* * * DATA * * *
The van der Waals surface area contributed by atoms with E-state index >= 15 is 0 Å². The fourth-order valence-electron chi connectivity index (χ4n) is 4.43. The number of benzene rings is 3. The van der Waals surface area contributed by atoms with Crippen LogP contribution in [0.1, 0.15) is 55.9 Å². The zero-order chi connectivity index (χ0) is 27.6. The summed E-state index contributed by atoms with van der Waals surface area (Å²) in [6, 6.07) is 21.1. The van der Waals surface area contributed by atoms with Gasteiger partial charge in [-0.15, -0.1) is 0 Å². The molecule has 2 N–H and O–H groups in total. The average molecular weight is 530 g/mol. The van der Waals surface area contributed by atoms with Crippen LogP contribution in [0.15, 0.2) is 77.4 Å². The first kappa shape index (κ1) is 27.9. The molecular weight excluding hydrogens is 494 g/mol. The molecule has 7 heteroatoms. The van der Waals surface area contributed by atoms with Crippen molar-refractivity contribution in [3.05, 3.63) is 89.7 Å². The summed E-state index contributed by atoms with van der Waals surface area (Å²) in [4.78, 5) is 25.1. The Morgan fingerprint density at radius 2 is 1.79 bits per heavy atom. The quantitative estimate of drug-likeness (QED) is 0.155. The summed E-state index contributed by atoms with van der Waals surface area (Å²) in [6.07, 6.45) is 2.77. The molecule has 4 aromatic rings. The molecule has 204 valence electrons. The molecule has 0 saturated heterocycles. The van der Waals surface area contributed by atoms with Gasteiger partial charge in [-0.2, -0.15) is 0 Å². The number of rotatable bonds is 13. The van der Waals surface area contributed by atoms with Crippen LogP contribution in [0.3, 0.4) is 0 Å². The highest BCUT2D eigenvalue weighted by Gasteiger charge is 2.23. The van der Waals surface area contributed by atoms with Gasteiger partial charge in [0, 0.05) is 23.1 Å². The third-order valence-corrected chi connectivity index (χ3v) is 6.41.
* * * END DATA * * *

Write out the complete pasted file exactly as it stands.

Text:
The van der Waals surface area contributed by atoms with E-state index >= 15 is 0 Å². The fourth-order valence-electron chi connectivity index (χ4n) is 4.43. The number of benzene rings is 3. The van der Waals surface area contributed by atoms with Crippen LogP contribution in [0.1, 0.15) is 55.9 Å². The zero-order chi connectivity index (χ0) is 27.6. The summed E-state index contributed by atoms with van der Waals surface area (Å²) in [6, 6.07) is 21.1. The van der Waals surface area contributed by atoms with Gasteiger partial charge in [-0.15, -0.1) is 0 Å². The molecule has 2 N–H and O–H groups in total. The average molecular weight is 530 g/mol. The van der Waals surface area contributed by atoms with Crippen LogP contribution in [0.15, 0.2) is 77.4 Å². The first kappa shape index (κ1) is 27.9. The molecular weight excluding hydrogens is 494 g/mol. The molecule has 7 heteroatoms. The van der Waals surface area contributed by atoms with Crippen molar-refractivity contribution in [3.05, 3.63) is 89.7 Å². The summed E-state index contributed by atoms with van der Waals surface area (Å²) in [4.78, 5) is 25.1. The Morgan fingerprint density at radius 2 is 1.79 bits per heavy atom. The quantitative estimate of drug-likeness (QED) is 0.155. The summed E-state index contributed by atoms with van der Waals surface area (Å²) in [6.07, 6.45) is 2.77. The molecule has 4 aromatic rings. The molecule has 204 valence electrons. The molecule has 0 saturated heterocycles. The van der Waals surface area contributed by atoms with Gasteiger partial charge in [-0.2, -0.15) is 0 Å². The number of rotatable bonds is 13. The van der Waals surface area contributed by atoms with Crippen LogP contribution in [0.3, 0.4) is 0 Å². The highest BCUT2D eigenvalue weighted by Gasteiger charge is 2.23. The van der Waals surface area contributed by atoms with Gasteiger partial charge in [0, 0.05) is 23.1 Å². The third-order valence-corrected chi connectivity index (χ3v) is 6.41.